Several Tribes With Large Casinos Have Stopped Paying Into the SDF. The current administration has negotiated several expansion compacts with tribes operating large casinos. In general, the recent compacts negotiated by the Governor and ratified by the Legislature have (1) ended required tribal payments to the SDF, (2) increased required tribal payments to the RSTF, and (3) increased significantly the required tribal payments to the state’s General Fund and/or a state transportation account. In 2007, the Legislature ratified amended compacts with the Agua Caliente, Morongo, Pechanga, and San Manuel tribes, which these tribal governments subsequently approved. These amended compacts, collectively, have generated significant increases in tribal payments to the General Fund, but have resulted in huge declines in the SDF’s annual revenues. As shown in Figure 7, the SDF collected $152 million of revenues in 2006–07—the last full fiscal year before the four amended compacts went into effect. In 2007–08—when the new compacts went into effect part of the way through the fiscal year—SDF revenues dropped to $109 million. For 2008–09 (the first full fiscal year under the new compacts), SDF revenues are expected to drop to $51 million. Barring any future changes in the state’s compacts, SDF revenues should stabilize at about the $50 million level for the foreseeable future. Because of this revenue decline, the SDF now has a large, unsustainable structural deficit that must be addressed by the Legislature within the next few years.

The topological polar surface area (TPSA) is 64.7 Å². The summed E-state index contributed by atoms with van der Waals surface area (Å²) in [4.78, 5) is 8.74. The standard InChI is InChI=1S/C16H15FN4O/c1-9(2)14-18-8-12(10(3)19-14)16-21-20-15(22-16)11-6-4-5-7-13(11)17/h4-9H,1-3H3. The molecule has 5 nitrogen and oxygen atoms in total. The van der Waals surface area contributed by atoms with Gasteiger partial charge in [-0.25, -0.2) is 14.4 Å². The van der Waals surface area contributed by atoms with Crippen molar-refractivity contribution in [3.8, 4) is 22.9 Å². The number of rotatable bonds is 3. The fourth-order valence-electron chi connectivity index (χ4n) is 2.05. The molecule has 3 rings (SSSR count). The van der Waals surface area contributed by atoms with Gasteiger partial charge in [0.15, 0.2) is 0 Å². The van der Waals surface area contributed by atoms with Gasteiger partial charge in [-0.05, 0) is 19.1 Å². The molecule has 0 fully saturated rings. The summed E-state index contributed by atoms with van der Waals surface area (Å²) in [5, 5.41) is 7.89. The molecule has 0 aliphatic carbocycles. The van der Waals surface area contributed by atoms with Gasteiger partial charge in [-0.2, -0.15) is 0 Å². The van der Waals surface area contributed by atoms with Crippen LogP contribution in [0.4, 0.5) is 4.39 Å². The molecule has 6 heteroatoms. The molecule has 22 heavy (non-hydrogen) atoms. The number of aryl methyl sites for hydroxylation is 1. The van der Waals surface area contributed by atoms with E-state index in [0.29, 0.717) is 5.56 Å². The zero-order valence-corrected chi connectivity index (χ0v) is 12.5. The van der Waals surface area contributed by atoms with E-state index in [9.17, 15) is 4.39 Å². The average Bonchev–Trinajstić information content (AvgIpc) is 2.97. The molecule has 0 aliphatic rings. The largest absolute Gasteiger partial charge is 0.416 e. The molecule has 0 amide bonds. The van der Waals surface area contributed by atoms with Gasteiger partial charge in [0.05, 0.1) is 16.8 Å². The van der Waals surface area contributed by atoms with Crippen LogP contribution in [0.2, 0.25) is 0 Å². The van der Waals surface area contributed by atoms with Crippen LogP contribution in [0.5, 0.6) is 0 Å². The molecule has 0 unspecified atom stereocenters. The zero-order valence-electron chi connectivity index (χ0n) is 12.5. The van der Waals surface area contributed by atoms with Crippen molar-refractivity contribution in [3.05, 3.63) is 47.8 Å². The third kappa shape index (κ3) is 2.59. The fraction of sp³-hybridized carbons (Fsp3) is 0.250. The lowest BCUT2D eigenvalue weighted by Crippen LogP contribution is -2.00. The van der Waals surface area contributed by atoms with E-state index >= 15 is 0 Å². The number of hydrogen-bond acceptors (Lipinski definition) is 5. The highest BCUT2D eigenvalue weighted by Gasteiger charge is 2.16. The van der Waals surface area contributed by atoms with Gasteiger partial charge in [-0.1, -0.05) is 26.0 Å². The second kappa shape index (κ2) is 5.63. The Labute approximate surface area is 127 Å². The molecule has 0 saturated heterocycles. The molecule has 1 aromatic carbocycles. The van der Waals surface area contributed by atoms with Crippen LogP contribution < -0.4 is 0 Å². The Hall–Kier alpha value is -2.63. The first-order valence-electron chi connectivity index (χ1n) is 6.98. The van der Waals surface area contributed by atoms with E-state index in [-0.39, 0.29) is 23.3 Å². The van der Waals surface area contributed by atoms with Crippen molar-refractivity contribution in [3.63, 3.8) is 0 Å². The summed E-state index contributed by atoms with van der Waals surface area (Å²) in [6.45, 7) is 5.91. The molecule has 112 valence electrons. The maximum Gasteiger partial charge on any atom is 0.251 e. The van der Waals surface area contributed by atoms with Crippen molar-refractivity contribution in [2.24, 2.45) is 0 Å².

How Many Years Before the SDF’s Fund Balance Is Wiped Out? As shown in Figure 7, the SDF is projected to run a $57 million deficit in 2008–09. In 2009–10, the Governor’s budget—which does not include funding for any local grants—would result in the SDF having a $23 million annual deficit by our estimates. If the Legislature again were to appropriate $30 million from the SDF for local government grants in 2009–10, the deficit would grow by the same amount—to $53 million. Accordingly, the length of time before the SDF’s fund balance is completely depleted depends largely on the level of local grant funding paid from the fund. If the SDF were to run $23 million deficits each fiscal year, the fund balance could be depleted by the end of 2014–15. If, on the other hand, the SDF were to run $53 million deficits each fiscal year, the fund balance probably would be depleted by the end of 2011–12.